See the article for pictures and maps
I live in Atlanta, and it's been cloudy all day, so we'll probably not be able to see it live unless it clears up quickly.
By Alan Boyle 6/5/2012
Thousands of scientists and skywatchers around the world have made detailed plans to monitor today's transit of Venus across the sun, but chances are that word of the last-in-a-lifetime event is just now sinking in for millions of just plain folks — so what's the big deal? And what's the best way to watch the transit?
We've had dozens of stories about Venus' day in the sun over the past few weeks, but for those of you who are just tuning in, here are the top 10 things to keep in mind about today's transit, whether your skies are sunny or completely socked in:
Venus comes between Earth and the sun five times in the course of every eight years, but because of the inclination of the planets' orbits, Venus usually misses passing over the sun's disk, as seen from Earth. In fact, that passing-over phenomenon occurs only twice in the typical person's lifetime. Two transits occur eight years apart, but each pair is separated by either 105.5 years or 121.5 years. We had a Venus transit in 2004, and we're having another one today. The next one won't come until 2117. So if you're into rare sky phenomena, today is as good as it gets.
Venus' disk begins to pass over the left edge of the sun's disk a little after 6 p.m. ET, and makes a stately crossing that lasts until about 12:50 a.m. ET. (Of course, the sun will have set on the East Coast by then.) Some part of the transit will be visible from most locations on Earth — though you're out of luck if you're in eastern South America, western Africa, the Iberian Peninsula, Antarctica or the middle of the Atlantic.
The precise time when different edges of the planet's disk cross the sun's edge is actually a big deal. Those times vary by location on Earth, and the variations can be used to calculate dimensions and distances in the solar system. Today, so much is known about those dimensions that astronomers can predict the key times of the transit based on your location. To find out what you can see when, use the U.S. Naval Observatory's transit computer.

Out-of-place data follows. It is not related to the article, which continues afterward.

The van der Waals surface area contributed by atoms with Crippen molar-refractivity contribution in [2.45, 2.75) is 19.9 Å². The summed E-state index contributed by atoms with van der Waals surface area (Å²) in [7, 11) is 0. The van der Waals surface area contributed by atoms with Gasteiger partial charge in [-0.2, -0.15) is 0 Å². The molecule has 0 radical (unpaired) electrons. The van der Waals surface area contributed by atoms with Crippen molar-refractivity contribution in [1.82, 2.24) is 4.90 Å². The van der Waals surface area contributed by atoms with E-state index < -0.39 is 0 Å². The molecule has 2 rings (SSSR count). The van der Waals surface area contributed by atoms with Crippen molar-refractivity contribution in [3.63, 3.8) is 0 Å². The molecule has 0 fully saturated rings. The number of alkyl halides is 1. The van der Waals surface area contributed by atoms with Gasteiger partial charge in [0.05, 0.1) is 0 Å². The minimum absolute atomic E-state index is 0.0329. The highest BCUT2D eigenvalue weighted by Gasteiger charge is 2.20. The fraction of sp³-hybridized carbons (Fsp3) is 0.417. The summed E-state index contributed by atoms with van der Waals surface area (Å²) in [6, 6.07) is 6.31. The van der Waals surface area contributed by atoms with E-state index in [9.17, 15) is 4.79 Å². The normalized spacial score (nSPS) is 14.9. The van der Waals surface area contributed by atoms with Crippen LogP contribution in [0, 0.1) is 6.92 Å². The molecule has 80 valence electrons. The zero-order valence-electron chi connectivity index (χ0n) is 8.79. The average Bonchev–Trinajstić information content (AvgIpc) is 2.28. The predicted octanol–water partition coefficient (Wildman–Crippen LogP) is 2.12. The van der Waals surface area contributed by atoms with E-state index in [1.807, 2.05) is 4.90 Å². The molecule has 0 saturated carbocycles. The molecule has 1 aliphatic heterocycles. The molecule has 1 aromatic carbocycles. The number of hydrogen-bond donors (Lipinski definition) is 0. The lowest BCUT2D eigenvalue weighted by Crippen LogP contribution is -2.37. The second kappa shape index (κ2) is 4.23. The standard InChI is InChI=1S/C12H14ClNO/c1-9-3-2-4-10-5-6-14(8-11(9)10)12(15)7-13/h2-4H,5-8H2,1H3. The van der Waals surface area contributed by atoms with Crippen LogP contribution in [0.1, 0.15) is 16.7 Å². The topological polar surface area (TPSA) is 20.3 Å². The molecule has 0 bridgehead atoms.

This is where I type out the bold-face warning that you should never gaze at the sun without proper eye protection. Sunglasses are not adequate. Neither are black plastic garbage bags, or film negatives. Unsafe viewing can damage your retinas. This video from "Astronomy Dave" Fuller explains the difference between proper and improper eye protection, not only for the transit, but for anytime you want to observe the sun:
I'm guessing that most transit-watchers will be getting at least some of their looks via the Internet, particularly if the weather is lousy. Here's a listing of the webcasts that'll be available, including msnbc.com's simulcast of NASA's coverage:
NASA TV and NASA EDGE at Mauna Kea: The Hawaii show starts at 5:45 p.m. ET, and you should be able to watch it here:
There are a bunch of webcasts to choose from, so even if some are at locations that are cloudy, some should work.
The following is from the SLOOH space camera, so doesn't have to worry about clouds:
The following has info about past, present, and future eclipses of various kinds: